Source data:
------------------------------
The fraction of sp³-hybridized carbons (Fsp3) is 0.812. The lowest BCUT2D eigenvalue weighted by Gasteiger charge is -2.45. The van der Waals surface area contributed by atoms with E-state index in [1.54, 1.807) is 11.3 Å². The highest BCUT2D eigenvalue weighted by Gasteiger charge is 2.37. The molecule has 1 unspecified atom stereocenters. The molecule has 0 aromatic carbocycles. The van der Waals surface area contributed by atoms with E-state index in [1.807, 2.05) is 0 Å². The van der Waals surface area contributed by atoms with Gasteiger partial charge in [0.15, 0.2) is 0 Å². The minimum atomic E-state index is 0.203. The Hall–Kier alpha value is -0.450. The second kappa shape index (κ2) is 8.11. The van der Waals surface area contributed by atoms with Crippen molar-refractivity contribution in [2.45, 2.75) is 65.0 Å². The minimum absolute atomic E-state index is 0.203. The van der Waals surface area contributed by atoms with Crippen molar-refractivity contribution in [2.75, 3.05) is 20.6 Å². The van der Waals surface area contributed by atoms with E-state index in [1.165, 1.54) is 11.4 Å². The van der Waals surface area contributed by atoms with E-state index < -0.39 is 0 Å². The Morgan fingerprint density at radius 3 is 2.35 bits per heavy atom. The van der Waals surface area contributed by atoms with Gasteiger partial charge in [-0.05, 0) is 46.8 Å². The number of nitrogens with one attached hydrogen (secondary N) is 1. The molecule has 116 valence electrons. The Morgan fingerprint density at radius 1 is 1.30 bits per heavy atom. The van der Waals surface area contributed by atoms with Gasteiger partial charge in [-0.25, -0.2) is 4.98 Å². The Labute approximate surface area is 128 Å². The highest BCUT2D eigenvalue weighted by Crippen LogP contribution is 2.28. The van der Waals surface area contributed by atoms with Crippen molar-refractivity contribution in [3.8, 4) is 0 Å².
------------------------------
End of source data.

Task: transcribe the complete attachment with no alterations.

The fraction of sp³-hybridized carbons (Fsp3) is 0.812. The lowest BCUT2D eigenvalue weighted by Gasteiger charge is -2.45. The van der Waals surface area contributed by atoms with E-state index in [1.54, 1.807) is 11.3 Å². The highest BCUT2D eigenvalue weighted by Gasteiger charge is 2.37. The molecule has 1 unspecified atom stereocenters. The molecule has 0 aromatic carbocycles. The van der Waals surface area contributed by atoms with E-state index in [1.807, 2.05) is 0 Å². The van der Waals surface area contributed by atoms with Gasteiger partial charge in [0.15, 0.2) is 0 Å². The minimum atomic E-state index is 0.203. The Hall–Kier alpha value is -0.450. The second kappa shape index (κ2) is 8.11. The van der Waals surface area contributed by atoms with Crippen molar-refractivity contribution in [2.45, 2.75) is 65.0 Å². The minimum absolute atomic E-state index is 0.203. The van der Waals surface area contributed by atoms with Crippen molar-refractivity contribution in [2.75, 3.05) is 20.6 Å². The van der Waals surface area contributed by atoms with E-state index in [1.165, 1.54) is 11.4 Å². The van der Waals surface area contributed by atoms with E-state index < -0.39 is 0 Å². The Morgan fingerprint density at radius 3 is 2.35 bits per heavy atom. The van der Waals surface area contributed by atoms with Gasteiger partial charge in [-0.05, 0) is 46.8 Å². The number of nitrogens with one attached hydrogen (secondary N) is 1. The molecule has 116 valence electrons. The Morgan fingerprint density at radius 1 is 1.30 bits per heavy atom. The van der Waals surface area contributed by atoms with Gasteiger partial charge in [-0.25, -0.2) is 4.98 Å². The Labute approximate surface area is 128 Å². The highest BCUT2D eigenvalue weighted by Crippen LogP contribution is 2.28. The van der Waals surface area contributed by atoms with Crippen molar-refractivity contribution in [3.8, 4) is 0 Å².